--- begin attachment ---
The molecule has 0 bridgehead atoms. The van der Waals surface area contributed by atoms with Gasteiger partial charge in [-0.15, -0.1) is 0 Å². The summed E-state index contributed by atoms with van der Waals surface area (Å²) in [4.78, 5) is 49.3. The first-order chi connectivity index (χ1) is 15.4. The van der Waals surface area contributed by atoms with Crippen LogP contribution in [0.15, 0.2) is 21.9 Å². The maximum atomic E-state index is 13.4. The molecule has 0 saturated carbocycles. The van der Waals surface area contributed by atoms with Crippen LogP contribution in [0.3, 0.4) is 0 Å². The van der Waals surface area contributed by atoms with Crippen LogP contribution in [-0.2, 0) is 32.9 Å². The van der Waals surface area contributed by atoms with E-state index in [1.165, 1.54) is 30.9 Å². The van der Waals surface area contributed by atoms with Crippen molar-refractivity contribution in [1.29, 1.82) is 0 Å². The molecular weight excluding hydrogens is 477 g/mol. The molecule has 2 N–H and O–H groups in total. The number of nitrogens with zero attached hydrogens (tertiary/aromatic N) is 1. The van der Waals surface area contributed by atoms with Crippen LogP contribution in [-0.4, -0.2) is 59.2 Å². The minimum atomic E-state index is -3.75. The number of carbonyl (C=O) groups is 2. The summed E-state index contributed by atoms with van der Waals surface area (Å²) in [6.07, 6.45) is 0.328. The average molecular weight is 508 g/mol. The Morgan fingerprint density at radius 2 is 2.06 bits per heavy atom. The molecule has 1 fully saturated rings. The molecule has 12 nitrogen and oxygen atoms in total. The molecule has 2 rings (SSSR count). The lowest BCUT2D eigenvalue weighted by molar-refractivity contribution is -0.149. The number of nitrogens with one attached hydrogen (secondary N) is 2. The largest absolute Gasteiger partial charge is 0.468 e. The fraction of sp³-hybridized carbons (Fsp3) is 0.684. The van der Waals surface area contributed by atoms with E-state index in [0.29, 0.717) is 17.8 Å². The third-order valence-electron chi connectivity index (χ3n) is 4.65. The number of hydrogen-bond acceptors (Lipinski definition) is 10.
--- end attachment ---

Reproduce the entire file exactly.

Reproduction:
The molecule has 0 bridgehead atoms. The van der Waals surface area contributed by atoms with Gasteiger partial charge in [-0.15, -0.1) is 0 Å². The summed E-state index contributed by atoms with van der Waals surface area (Å²) in [4.78, 5) is 49.3. The first-order chi connectivity index (χ1) is 15.4. The van der Waals surface area contributed by atoms with Crippen LogP contribution in [0.15, 0.2) is 21.9 Å². The maximum atomic E-state index is 13.4. The molecule has 0 saturated carbocycles. The van der Waals surface area contributed by atoms with Crippen LogP contribution in [0.3, 0.4) is 0 Å². The van der Waals surface area contributed by atoms with Crippen LogP contribution in [-0.2, 0) is 32.9 Å². The van der Waals surface area contributed by atoms with E-state index in [1.165, 1.54) is 30.9 Å². The van der Waals surface area contributed by atoms with Crippen molar-refractivity contribution in [1.29, 1.82) is 0 Å². The molecular weight excluding hydrogens is 477 g/mol. The molecule has 2 N–H and O–H groups in total. The number of nitrogens with zero attached hydrogens (tertiary/aromatic N) is 1. The van der Waals surface area contributed by atoms with Crippen LogP contribution in [-0.4, -0.2) is 59.2 Å². The minimum atomic E-state index is -3.75. The number of carbonyl (C=O) groups is 2. The summed E-state index contributed by atoms with van der Waals surface area (Å²) in [6.07, 6.45) is 0.328. The average molecular weight is 508 g/mol. The Morgan fingerprint density at radius 2 is 2.06 bits per heavy atom. The molecule has 1 fully saturated rings. The molecule has 12 nitrogen and oxygen atoms in total. The molecule has 2 rings (SSSR count). The lowest BCUT2D eigenvalue weighted by molar-refractivity contribution is -0.149. The number of nitrogens with one attached hydrogen (secondary N) is 2. The largest absolute Gasteiger partial charge is 0.468 e. The fraction of sp³-hybridized carbons (Fsp3) is 0.684. The van der Waals surface area contributed by atoms with E-state index in [0.29, 0.717) is 17.8 Å². The third-order valence-electron chi connectivity index (χ3n) is 4.65. The number of hydrogen-bond acceptors (Lipinski definition) is 10.